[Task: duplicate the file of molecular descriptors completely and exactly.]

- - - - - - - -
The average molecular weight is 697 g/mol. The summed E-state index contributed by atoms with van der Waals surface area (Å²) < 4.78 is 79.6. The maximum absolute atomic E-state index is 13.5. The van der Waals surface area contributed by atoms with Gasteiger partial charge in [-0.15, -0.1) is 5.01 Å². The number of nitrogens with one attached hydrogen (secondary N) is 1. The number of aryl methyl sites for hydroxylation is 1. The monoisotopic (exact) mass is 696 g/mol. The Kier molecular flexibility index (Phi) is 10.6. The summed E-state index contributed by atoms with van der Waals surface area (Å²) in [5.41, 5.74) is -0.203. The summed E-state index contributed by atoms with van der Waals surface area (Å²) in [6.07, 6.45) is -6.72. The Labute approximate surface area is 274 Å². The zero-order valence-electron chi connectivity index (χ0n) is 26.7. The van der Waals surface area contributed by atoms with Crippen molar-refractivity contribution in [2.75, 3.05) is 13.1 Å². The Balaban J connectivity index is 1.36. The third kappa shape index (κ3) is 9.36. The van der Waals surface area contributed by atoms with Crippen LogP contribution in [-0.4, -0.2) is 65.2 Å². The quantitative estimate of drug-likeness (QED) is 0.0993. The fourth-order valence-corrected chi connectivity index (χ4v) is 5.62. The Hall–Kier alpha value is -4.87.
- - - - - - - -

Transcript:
The average molecular weight is 697 g/mol. The summed E-state index contributed by atoms with van der Waals surface area (Å²) < 4.78 is 79.6. The maximum absolute atomic E-state index is 13.5. The van der Waals surface area contributed by atoms with Gasteiger partial charge in [-0.15, -0.1) is 5.01 Å². The number of nitrogens with one attached hydrogen (secondary N) is 1. The number of aryl methyl sites for hydroxylation is 1. The monoisotopic (exact) mass is 696 g/mol. The Kier molecular flexibility index (Phi) is 10.6. The summed E-state index contributed by atoms with van der Waals surface area (Å²) in [5.41, 5.74) is -0.203. The summed E-state index contributed by atoms with van der Waals surface area (Å²) in [6.07, 6.45) is -6.72. The Labute approximate surface area is 274 Å². The zero-order valence-electron chi connectivity index (χ0n) is 26.7. The van der Waals surface area contributed by atoms with Crippen molar-refractivity contribution in [2.75, 3.05) is 13.1 Å². The Balaban J connectivity index is 1.36. The third kappa shape index (κ3) is 9.36. The van der Waals surface area contributed by atoms with Crippen LogP contribution in [-0.4, -0.2) is 65.2 Å². The quantitative estimate of drug-likeness (QED) is 0.0993. The fourth-order valence-corrected chi connectivity index (χ4v) is 5.62. The Hall–Kier alpha value is -4.87.